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Heavy traffic in Wan Chai. Photo: Dickson Lee

LettersHong Kong is relying on old technology to monitor carbon emissions

  • Readers call on the government to adopt new ways of measuring emissions to improve policies on climate change, and reflect on the need for religious tolerance in the wake of an attack on author Salman Rushdie
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Accurate and real-time monitoring of greenhouse gas emissions is essential for battling climate change. The current practice of relying on proxy indicators such as energy consumption, however, does not provide adequate statistical information.

If Hong Kong wishes to make good on its aspiration to become a regional carbon trading hub, it should adopt state-of-the-art technologies for emissions monitoring.

The government compiles its emission inventory for the city based on energy use and transport activities, in line with the 2006 guidelines issued by the Intergovernmental Panel on Climate Change (IPCC). Yet as it takes time to validate and process the data, the results of the emissions monitoring are usually published with a time lag of two to three years, making it difficult to formulate fully-informed climate policies.

Since the publication of the 2006 guidelines, new technologies have been developed to monitor emissions by directly measuring atmospheric greenhouse gas concentrations. A research team in Indianapolis, US, for example, has been measuring atmospheric carbon dioxide using a network of towers and aircraft to assess the effectiveness of mitigation strategies.

In an update to the 2006 guidelines published in 2019, the IPCC invites inventory compilers to explore the potential of atmospheric measurements.


In response to our enquiries, the government has said that, due to the technical complexity of the method and uncertainties about it, the use of atmospheric measurements has yet to be widely adopted in Hong Kong.

Meanwhile, it has strengthened its efforts to combat air pollution control, by increasing the number of monitoring sites for air pollutants and releasing the air quality data obtained.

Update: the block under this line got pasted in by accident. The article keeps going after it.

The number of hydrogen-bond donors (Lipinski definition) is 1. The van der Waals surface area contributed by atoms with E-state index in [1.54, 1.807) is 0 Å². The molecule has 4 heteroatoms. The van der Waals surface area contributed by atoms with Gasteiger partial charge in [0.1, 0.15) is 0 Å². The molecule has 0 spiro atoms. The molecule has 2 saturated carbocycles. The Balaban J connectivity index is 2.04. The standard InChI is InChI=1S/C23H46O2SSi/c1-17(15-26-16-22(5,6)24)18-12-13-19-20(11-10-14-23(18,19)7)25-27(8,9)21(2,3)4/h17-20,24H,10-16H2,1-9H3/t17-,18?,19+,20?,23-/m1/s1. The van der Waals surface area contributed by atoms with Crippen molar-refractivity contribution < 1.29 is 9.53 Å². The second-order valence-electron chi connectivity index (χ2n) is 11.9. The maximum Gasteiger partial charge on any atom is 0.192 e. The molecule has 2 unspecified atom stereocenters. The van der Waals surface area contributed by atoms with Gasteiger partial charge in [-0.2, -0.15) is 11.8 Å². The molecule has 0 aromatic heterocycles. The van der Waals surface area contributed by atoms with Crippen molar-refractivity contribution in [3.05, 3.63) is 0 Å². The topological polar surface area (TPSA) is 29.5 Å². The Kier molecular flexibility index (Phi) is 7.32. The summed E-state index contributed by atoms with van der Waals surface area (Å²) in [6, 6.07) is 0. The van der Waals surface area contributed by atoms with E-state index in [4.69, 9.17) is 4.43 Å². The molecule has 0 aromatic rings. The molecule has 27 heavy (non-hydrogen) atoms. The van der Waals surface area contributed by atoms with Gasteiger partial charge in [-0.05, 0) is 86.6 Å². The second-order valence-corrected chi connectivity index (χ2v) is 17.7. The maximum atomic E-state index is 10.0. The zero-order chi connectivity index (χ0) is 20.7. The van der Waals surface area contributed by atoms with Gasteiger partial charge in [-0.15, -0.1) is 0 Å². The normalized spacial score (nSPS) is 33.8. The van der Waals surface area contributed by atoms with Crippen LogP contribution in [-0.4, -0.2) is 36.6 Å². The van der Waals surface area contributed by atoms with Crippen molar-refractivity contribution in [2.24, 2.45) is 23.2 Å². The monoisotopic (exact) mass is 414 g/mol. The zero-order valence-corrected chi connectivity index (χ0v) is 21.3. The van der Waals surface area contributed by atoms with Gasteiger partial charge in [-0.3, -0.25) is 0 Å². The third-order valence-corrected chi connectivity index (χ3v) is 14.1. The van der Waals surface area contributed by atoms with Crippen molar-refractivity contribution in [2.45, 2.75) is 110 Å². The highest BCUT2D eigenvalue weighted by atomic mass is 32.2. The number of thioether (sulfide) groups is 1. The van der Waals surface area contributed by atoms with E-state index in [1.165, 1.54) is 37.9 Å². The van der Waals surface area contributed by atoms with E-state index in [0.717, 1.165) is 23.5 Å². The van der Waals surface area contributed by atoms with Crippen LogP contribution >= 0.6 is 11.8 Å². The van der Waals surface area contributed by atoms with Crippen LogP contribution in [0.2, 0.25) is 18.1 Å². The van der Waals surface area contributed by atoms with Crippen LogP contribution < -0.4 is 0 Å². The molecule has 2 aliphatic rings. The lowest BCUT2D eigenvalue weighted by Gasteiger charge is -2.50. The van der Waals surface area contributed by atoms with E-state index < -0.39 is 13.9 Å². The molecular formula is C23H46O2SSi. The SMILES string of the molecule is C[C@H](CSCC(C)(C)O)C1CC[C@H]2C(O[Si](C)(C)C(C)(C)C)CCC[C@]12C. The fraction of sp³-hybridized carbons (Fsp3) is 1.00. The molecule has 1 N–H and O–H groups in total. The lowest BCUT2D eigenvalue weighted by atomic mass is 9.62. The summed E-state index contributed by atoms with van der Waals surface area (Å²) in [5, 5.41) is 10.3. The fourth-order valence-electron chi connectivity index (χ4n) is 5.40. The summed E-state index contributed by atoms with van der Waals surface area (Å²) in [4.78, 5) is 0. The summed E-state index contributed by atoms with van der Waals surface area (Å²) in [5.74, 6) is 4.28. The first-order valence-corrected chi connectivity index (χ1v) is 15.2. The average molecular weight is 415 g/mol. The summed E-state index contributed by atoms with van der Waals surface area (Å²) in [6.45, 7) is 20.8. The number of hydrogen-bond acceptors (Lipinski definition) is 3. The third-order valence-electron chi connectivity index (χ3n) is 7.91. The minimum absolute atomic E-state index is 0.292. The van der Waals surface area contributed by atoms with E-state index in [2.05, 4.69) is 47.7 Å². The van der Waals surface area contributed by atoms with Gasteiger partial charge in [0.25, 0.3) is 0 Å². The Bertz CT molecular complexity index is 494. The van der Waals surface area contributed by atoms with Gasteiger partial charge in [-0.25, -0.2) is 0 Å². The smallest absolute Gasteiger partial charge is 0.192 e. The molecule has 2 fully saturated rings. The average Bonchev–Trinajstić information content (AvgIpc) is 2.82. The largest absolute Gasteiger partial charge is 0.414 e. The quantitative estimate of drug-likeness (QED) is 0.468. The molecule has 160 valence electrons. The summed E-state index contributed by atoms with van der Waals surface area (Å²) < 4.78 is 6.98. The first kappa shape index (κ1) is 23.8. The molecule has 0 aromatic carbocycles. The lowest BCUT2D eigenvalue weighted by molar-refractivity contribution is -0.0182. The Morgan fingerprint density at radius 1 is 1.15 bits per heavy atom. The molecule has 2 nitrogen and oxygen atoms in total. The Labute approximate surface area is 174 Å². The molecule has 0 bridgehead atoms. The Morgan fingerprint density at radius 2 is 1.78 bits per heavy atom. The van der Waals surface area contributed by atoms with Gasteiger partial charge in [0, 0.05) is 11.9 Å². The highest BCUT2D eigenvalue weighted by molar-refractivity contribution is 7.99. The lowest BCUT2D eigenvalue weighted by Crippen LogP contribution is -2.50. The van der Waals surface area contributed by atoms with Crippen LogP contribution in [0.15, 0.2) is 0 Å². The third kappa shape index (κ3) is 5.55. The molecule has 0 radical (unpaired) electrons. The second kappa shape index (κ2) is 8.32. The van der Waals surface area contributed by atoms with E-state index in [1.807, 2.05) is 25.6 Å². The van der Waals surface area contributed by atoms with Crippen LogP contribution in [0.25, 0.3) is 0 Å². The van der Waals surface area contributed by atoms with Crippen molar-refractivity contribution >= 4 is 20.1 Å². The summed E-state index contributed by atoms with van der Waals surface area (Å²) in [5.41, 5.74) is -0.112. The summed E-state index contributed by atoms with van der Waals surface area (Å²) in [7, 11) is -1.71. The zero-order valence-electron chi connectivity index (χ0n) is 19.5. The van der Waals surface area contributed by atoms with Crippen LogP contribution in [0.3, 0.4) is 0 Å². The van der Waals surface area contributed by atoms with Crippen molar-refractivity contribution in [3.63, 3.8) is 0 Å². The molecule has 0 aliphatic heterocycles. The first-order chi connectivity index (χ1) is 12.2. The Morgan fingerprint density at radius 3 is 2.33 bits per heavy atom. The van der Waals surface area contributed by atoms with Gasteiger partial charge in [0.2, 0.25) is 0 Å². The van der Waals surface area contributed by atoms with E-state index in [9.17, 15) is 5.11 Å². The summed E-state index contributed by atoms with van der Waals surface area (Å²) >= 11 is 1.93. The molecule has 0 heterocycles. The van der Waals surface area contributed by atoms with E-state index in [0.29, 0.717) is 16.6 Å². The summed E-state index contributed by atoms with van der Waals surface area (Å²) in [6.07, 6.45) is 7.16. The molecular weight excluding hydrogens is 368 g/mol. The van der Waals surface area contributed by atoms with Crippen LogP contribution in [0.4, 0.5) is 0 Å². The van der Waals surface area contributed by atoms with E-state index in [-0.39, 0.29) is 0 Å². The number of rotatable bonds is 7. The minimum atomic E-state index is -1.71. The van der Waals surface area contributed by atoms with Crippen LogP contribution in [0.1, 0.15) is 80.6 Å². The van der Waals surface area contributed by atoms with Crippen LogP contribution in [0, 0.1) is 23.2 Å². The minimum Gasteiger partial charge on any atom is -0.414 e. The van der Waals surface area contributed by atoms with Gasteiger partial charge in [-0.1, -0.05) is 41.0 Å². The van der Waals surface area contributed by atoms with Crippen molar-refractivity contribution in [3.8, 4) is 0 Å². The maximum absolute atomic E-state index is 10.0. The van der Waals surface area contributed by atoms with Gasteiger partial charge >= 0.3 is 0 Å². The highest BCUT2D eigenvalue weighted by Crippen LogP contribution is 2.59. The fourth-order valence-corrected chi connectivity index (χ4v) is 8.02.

Using advanced algorithms, a Baptist University research team has found a way to identify the best locations to place pollutant monitoring stations. A similar approach could be used to place emissions sensors and assess atmospheric concentrations of greenhouse gas more accurately and effectively.

The Hong Kong Exchanges and Clearing and the Securities and Futures Commission have both been working with their mainland counterparts to develop an international carbon market that bridges China and the world.


Hong Kong’s world-renowned green certification services and familiarity with both mainland and international standards make it an ideal place to develop such a market. Yet, for a carbon market to operate effectively, accurate and timely greenhouse gas emissions monitoring is essential.

Therefore, we urge the Hong Kong government to invest more on the research and adoption of the relevant technologies.

Chenhong Zhou, PhD student in computer science, Dr Simon Wang, lecturer in English, Baptist University

More religious tolerance needed – on all sides

For the past few days, most news outlets have featured coverage of the stabbing of the author Salman Rushdie. Rushdie is alleged to have blasphemed the name of the Prophet Mohammed in his famous 1988 book The Satanic Verses.
A fatwa, or religious decree, calling for his assassination was issued by the Ayatollah Ruhollah Khomeini, Iran’s former leader, soon after the book was released. The threat, reportedly supported by a US$3 million bounty, was so real that Rushdie went into hiding for years.

Every evening, between reports of this incident on TVB Pearl news, there is a commercial break promoting the programme Celebrity MasterChef Australia, which features the British chef Gordon Ramsay. In the promotion, he is featured shouting just two words: “Jesus Christ”. How ironic that this blatant blasphemy of the name of God’s son can be spoken openly with no danger of any possible repercussions.

Despite having experienced gross violations throughout the long history of Christianity, most Christians today believe that judgment and vengeance lie in God’s hands, not humanity’s. Christians are also taught to expect and endure suffering for their faith.


Having to hear Ramsay blaspheming each night while watching TVB news can hardly be described as suffering, but the promotion is shown perhaps 10 or 20 times a day and probably scheduled for many weeks during the airing of the series. While Ramsay’s swearing has become a trademark of his style, there is surely no need to repeatedly inflict such an unnecessary insult on all viewers.

Perhaps TVB could select another clip for the promo which focuses on his excellent cooking skills rather than his more objectionable swearing.

Tony Read, Aberdeen